Please note: This is the followup to my first post on Ayurveda and Eating, entitled, Ayurveda and the Liveliness of Food: Find Lasting Joie de Vivre!Digestion begins when we see our food. Sensory awareness of the food we are about to eat is the spark that lights up the digestive fire. If digestion is poor we don’t transform the food we eat into nutrients and we become in danger of toxic building up in our physiology. Toxic buildup means blockages and blockages can (if we are vulnerable to depression) cause that malady. Blockages in the physiology will, over time, always cause one type of problem or another. Optimizing digestive capability is an important Ayurvedic guideline.
Additionally, when we study the causes of depression we often find that digestion is implicated. Ayurveda suggests that depressed persons gain awareness of what they eat, why they eat, when they eat, and how they feel after they eat. Optimizing digestion is also a treatment for depression.
Ayurveda does have some general tips about food and eating. They’re helpful suggestions to bring about more liveliness, strength, and energy in your life. Here they are:
1. Eat when you are hungry.
Hunger is Mother Nature’s prompt that it is time to eat. Disregard emotional eating. You probably already have heard that emotional eating is not good for you but did you know that if you eat when you are upset, nervous, or unhappy, the food is not digested efficiently?
2. Eat to only 75% full.
Remember how you felt last Thanksgiving? Nothing works on overload, including your digestive system. If you stop before you are full, you’ll have room to breathe and oxygen works wonders in the metabolic process.
3. Do not eat until the previous meal is digested.
Digesting a meal can take anywhere from three to six hours. Think about an assembly line—digestion works the same way—if you throw something else on the line while the previous items are still in process you’ll create a jam. Give yourself time to thoroughly digest your food before eating again.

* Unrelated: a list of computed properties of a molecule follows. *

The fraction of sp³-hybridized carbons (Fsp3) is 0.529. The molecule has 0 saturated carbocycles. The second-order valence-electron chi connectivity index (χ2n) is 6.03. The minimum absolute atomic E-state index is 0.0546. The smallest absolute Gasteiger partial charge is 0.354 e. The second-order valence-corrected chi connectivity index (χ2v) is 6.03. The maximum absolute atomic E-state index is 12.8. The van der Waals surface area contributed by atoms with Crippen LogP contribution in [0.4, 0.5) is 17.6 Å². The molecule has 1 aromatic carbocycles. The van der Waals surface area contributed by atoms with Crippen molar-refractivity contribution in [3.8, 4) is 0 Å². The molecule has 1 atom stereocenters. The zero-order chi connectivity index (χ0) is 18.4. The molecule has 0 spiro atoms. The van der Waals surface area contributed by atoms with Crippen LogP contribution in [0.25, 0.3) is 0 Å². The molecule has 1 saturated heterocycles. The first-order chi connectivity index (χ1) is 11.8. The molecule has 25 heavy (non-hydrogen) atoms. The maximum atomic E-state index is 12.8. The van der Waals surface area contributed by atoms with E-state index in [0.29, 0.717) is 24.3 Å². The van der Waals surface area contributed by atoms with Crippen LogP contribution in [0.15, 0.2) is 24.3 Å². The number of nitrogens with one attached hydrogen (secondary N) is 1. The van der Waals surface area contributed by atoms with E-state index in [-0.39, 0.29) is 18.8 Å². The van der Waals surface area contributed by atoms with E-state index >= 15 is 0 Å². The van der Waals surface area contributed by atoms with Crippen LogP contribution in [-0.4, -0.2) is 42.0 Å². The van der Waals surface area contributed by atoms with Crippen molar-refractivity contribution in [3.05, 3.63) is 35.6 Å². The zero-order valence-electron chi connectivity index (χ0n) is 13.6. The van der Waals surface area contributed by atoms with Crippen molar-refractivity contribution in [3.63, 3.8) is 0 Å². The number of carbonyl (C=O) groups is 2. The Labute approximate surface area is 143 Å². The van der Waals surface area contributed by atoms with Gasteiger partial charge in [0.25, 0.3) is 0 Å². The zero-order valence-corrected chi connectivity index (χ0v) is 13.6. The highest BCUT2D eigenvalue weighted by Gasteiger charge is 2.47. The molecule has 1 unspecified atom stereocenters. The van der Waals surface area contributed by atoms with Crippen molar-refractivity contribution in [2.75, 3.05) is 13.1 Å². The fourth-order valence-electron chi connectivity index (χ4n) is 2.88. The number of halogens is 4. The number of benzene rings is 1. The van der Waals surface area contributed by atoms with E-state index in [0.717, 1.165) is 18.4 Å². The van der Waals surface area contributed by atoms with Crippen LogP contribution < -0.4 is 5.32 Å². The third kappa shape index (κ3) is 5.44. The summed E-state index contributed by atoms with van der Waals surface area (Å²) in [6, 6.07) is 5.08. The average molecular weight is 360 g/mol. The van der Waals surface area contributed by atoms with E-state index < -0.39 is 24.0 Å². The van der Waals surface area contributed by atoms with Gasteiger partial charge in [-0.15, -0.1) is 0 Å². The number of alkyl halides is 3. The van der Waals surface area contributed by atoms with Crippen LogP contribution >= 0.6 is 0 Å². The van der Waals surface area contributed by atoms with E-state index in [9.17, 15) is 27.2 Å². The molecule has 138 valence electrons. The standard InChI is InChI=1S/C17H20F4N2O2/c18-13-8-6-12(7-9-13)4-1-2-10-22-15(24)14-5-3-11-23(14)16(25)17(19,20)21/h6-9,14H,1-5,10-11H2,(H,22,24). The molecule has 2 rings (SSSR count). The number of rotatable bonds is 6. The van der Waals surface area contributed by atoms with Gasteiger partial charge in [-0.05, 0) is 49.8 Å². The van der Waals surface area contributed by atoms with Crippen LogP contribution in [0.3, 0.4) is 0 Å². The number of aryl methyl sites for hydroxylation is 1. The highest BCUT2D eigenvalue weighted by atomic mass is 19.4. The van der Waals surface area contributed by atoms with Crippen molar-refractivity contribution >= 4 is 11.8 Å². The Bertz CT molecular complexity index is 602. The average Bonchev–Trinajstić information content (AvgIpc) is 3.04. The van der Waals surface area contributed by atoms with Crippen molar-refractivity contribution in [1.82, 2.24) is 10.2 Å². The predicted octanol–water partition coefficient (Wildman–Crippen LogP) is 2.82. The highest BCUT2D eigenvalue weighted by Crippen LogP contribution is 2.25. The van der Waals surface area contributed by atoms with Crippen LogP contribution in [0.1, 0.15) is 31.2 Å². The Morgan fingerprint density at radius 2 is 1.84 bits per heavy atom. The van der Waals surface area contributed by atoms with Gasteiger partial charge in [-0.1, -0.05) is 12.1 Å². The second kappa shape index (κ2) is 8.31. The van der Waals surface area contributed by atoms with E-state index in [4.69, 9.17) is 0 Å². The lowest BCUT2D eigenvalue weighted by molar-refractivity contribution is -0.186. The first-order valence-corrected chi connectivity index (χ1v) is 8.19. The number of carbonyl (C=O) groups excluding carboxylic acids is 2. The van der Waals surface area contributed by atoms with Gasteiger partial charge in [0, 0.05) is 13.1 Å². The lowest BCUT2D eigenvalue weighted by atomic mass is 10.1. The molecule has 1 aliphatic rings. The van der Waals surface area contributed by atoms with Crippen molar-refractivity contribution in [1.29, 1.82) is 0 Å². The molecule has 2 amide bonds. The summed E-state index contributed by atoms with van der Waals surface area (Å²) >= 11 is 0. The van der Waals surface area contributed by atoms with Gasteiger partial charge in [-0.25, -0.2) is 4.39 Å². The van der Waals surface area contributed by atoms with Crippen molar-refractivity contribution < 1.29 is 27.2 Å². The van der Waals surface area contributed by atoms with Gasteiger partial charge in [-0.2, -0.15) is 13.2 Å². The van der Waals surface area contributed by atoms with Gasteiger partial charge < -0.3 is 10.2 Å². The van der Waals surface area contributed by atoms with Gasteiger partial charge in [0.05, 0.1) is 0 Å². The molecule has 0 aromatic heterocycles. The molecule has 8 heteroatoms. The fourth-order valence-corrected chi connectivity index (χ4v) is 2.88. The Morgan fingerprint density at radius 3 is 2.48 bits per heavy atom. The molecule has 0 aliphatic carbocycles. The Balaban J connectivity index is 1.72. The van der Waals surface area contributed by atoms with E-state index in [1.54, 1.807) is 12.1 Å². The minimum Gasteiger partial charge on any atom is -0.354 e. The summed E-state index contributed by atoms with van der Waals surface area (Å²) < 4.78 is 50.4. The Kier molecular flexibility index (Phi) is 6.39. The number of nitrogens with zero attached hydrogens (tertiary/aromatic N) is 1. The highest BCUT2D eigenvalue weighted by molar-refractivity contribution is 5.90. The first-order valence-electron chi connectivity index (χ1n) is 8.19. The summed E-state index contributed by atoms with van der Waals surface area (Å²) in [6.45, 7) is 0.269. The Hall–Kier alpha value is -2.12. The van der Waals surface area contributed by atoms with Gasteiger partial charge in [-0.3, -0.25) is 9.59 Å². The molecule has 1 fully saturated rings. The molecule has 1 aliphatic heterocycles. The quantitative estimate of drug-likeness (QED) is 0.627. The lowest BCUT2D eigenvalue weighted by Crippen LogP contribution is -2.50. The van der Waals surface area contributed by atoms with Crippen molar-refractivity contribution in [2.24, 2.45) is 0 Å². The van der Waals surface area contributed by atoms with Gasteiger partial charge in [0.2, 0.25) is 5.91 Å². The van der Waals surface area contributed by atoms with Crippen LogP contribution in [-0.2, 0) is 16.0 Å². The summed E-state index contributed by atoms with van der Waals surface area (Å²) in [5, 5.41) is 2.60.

4. Avoid large amounts of liquid before, during and after meals.
Large amounts of liquid squelch your digestive fire. Sipping is fine, but keep it at that.
5. Make lunch the biggest meal of the day.
The human being is part of the natural world. Our metabolic processes are at their strongest between 11 and 2. Eat the largest meal at that time. At night the body is shutting down, preparing for rest. Eating large meals late at night turns your body into a tank of toxins.
6. Avoid iced drinks and carbonated beverages.
Your digestive enzymes and other vital factors for digestion were intended to operate at body temperature. Iced drinks hamper this process. Iced water is neither nice nor wise. Enzymes function best within a narrow pH range. Carbonated beverages are, in general, highly acidic. These beverages impair the breakdown of food. Skip the carbonated beverages at mealtime.
7. Chew your food well.
Your teeth play an important role in the digestive process. By breaking food down into smaller pieces, chewing increases the surface area of the food particles. Enzymes and other bio-chemicals then have more area on which to work and the food is broken down into nutrients more efficiently.
8. Avoid large quantities of raw foods.
Raw foods do have a higher nutritional content than cooked foods, but are difficult to digest. We only succeed in taxing our digestive system if we eat raw food in excess
When we realize that we embody the food we eat we begin to realize that eating is a beautiful and sacred ritual. Too often we dive into food in a desire to fulfill an internal emptiness that has nothing to do with hunger, or we may restrict our food intake out of fear that it will increase our waistline, without realizing how this pattern of restriction impacts our emotional life.
Awareness is key to good health. We are faced with an overload of nutritional information that points us in different directions. Awareness of your body, of how you are impacted by different foods is a good place to begin in the New Year. Healing Depression the Mind-Body Way is chock full of good information to help you to develop this necessary awareness!